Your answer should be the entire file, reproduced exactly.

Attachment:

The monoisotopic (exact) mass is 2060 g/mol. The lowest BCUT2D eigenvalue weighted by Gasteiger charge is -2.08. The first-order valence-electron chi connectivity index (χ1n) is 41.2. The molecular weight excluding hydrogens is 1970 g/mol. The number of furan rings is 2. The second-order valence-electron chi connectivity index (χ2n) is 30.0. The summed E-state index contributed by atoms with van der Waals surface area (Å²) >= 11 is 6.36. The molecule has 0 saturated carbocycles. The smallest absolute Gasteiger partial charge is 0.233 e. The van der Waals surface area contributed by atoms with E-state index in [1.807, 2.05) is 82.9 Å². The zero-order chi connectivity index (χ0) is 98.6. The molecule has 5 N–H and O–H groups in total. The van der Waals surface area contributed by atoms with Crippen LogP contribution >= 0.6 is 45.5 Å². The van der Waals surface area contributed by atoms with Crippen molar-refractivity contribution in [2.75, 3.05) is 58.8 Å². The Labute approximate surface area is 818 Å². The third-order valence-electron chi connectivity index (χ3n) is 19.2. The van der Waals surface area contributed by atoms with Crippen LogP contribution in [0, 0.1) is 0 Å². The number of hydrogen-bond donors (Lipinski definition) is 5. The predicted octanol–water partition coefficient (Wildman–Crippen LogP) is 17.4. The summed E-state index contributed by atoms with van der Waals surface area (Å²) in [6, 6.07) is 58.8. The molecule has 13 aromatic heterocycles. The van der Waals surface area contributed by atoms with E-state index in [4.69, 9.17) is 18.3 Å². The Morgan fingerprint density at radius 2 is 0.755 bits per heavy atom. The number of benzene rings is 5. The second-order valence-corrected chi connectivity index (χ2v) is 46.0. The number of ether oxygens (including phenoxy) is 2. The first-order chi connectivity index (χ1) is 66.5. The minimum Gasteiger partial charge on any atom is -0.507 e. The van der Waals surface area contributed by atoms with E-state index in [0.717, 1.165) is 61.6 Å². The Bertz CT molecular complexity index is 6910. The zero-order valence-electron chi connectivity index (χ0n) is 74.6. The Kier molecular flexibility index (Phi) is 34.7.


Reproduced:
The monoisotopic (exact) mass is 2060 g/mol. The lowest BCUT2D eigenvalue weighted by Gasteiger charge is -2.08. The first-order valence-electron chi connectivity index (χ1n) is 41.2. The molecular weight excluding hydrogens is 1970 g/mol. The number of furan rings is 2. The second-order valence-electron chi connectivity index (χ2n) is 30.0. The summed E-state index contributed by atoms with van der Waals surface area (Å²) >= 11 is 6.36. The molecule has 0 saturated carbocycles. The smallest absolute Gasteiger partial charge is 0.233 e. The van der Waals surface area contributed by atoms with E-state index in [1.807, 2.05) is 82.9 Å². The zero-order chi connectivity index (χ0) is 98.6. The molecule has 5 N–H and O–H groups in total. The van der Waals surface area contributed by atoms with Crippen LogP contribution >= 0.6 is 45.5 Å². The van der Waals surface area contributed by atoms with Crippen molar-refractivity contribution in [2.75, 3.05) is 58.8 Å². The Labute approximate surface area is 818 Å². The third-order valence-electron chi connectivity index (χ3n) is 19.2. The van der Waals surface area contributed by atoms with Crippen LogP contribution in [0, 0.1) is 0 Å². The number of hydrogen-bond donors (Lipinski definition) is 5. The predicted octanol–water partition coefficient (Wildman–Crippen LogP) is 17.4. The summed E-state index contributed by atoms with van der Waals surface area (Å²) in [6, 6.07) is 58.8. The molecule has 13 aromatic heterocycles. The van der Waals surface area contributed by atoms with E-state index in [4.69, 9.17) is 18.3 Å². The Morgan fingerprint density at radius 2 is 0.755 bits per heavy atom. The number of benzene rings is 5. The second-order valence-corrected chi connectivity index (χ2v) is 46.0. The number of ether oxygens (including phenoxy) is 2. The first-order chi connectivity index (χ1) is 66.5. The minimum Gasteiger partial charge on any atom is -0.507 e. The van der Waals surface area contributed by atoms with E-state index in [0.717, 1.165) is 61.6 Å². The Bertz CT molecular complexity index is 6910. The zero-order valence-electron chi connectivity index (χ0n) is 74.6. The Kier molecular flexibility index (Phi) is 34.7.